Tag: technology

Last night I gave a presentation as part of the “Talking Shop” series at Glasgow School of Art. These talks are aimed at expanding the conception of design and its related fields.

“While the physical world remains very much the product designer’s realm, today’s product designers are also operating in the age of information technology, where intellectual capital and continuous innovation are key. In order that the designers of the future are equipped not only to react to, but also to anticipate, propose & give ‘form’ to invisible products – such as systems, services, interactions & organisational behaviours- we need to expand the definition of the term ‘product’; the product designer of the future must be equally at home within the world of emerging technologies.”


Last night I gave a talk at Fruitmarket Gallery in Edinburgh. I ran through a range of ways of thinking about the relationship between art and design. I was interested in doing this after I unearthed the Dan Graham paper ‘Art as Design/Design as Art’ at the National Library of Scotland. This was first published by Fruitmarket in 1987 to coincide with Graham’s show there: Interior Design for Space Showing Videotapes. The paper has just been republished in Alex Coles’ new book “Design and Art”, Whitechapel/MIT Press, 2007.

My talk was broken down into the following sections:

Art as Design/Design as Art – Dan Graham

Design≠Art – Barbara Bloemink

Art in the Context of Design/Design in the Context of Art – Troels Degn Johansson

DesignArt – Alex Coles

Design and Art – Alex Coles

Critical Design – Dunne & Raby

Hybrid Art+Design – Me

Transdisciplinary Discourse – Me

An interesting idea that I tried to throw around was the use of the term “avant garde.”

“Avant-garde represents a pushing of the boundaries of what is accepted as the norm, or the status quo, primarily in the cultural realm. The notion of the existence of the avant-garde is considered by some to be a hallmark of modernism, as distinct from postmodernism. Postmodernism posits that the age of the constant pushing of boundaries is no longer with us. Postmodernism posits that avant-garde has less applicability (or no applicability at all) in the age of Postmodern art.”

Yet, Marcus Fairs has titled his book ‘Twenty-First Century Design: new design icons, from mass market to avant-garde.’ And,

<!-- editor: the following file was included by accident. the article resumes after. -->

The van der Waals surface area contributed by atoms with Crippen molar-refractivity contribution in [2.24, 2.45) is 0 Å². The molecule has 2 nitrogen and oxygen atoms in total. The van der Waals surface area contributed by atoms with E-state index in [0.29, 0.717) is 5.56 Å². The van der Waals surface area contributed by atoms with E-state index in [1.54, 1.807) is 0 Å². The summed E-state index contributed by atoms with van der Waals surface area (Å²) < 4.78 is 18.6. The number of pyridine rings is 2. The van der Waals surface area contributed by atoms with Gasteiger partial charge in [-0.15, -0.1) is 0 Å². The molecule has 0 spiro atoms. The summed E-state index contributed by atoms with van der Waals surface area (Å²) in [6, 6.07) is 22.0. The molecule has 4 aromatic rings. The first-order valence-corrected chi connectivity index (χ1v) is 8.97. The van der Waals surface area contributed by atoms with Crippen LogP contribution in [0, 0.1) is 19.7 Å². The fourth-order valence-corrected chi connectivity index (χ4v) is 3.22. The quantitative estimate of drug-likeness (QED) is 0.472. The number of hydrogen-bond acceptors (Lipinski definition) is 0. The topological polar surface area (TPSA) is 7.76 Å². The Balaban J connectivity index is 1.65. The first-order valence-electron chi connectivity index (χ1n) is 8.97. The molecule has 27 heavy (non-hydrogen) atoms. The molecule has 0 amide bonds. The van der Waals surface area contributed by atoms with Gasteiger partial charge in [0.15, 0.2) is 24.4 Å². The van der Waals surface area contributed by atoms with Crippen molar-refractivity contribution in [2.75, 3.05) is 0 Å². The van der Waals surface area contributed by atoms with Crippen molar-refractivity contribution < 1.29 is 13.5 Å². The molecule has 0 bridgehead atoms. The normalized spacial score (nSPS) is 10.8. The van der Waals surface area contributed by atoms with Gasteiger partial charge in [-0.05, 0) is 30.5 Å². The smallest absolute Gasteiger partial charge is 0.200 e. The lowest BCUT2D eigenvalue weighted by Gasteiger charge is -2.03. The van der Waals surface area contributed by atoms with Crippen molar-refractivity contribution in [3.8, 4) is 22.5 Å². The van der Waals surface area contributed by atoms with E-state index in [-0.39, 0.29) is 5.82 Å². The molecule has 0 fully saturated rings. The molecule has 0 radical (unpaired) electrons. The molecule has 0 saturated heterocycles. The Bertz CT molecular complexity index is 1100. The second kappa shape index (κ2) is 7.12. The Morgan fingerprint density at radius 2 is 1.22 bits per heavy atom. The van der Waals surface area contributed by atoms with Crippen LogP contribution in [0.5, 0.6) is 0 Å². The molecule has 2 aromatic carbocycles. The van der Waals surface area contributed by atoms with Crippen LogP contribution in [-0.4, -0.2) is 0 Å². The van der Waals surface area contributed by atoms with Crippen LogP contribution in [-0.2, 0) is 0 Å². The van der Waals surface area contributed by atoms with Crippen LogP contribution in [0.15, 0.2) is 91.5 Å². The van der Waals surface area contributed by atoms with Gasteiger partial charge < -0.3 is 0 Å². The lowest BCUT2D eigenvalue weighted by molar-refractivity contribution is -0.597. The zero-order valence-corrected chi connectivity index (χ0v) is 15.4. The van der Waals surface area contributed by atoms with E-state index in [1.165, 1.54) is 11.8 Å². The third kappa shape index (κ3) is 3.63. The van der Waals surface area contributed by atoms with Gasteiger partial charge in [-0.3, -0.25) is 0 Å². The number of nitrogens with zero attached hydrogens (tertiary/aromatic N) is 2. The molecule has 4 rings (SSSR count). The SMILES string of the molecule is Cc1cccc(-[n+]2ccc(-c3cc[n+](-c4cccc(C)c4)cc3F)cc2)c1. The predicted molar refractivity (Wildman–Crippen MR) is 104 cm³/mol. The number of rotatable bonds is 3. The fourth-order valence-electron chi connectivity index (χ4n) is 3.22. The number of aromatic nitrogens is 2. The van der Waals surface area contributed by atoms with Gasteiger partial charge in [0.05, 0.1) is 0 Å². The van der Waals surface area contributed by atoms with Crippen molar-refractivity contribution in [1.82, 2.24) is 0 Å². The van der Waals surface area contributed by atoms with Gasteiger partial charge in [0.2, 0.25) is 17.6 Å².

“In 2002 the Crafts Council held an exhibition called Home Made Holland, which suggested that Droog and other contemporary Dutch designers, such as Marcel Wanders and Hella Jongerius, had found a way forward for design by embracing avant-garde craft. Significantly, one of the chief protagonists behind Droog is Gijs Bakker, a radical jeweller who revolutionised the discipline during the late 1960s by combining throwaway materials with conceptual ideas. It was through applying this formula to a wider range of objects 30 years later that the Droog phenomenon exploded, yet in spite of its genesis in art and craft, the design world has been happy to claim Droog as its own.”
Craft Wars icon016 October 2004 by Lesley Jackson

“…admit that so-called avant-garde strategies operating in art and design today should be seen in a context of ‘post-avant-garde’, in which it is no longer relevant to distinguish between the two…”
Troels Degn Johansson

“First and foremost, all the claims that I have inventoried thus far are predicated on certain clichés of what constitutes ‘progressive’, ‘vanguard or ‘advanced’ art and are based on assumptions about current conditions of cultural practice that are out of sync with their realities. One such assumption is that medium categories in art or disciplinary divisions in the humanities are still oppressively strict, so that any art that touts interdisciplinarity or ‘crosses boundaries’ is attributed with automatic and unquestioned critical value. But it seems to me that even while the disciplinary debates/fights continue in certain sectors of academia, the destabilized state of medium specificity and disciplinary categories is already the dominant or given condition of cultural practice. As such, rather than serving an interventionary function within exclusive art institutions, so-called cross disciplinary practices or events that blur categorical distinctions may simply be symptoms of the tendency towards de-differentiation that pervades cultural experience generally.”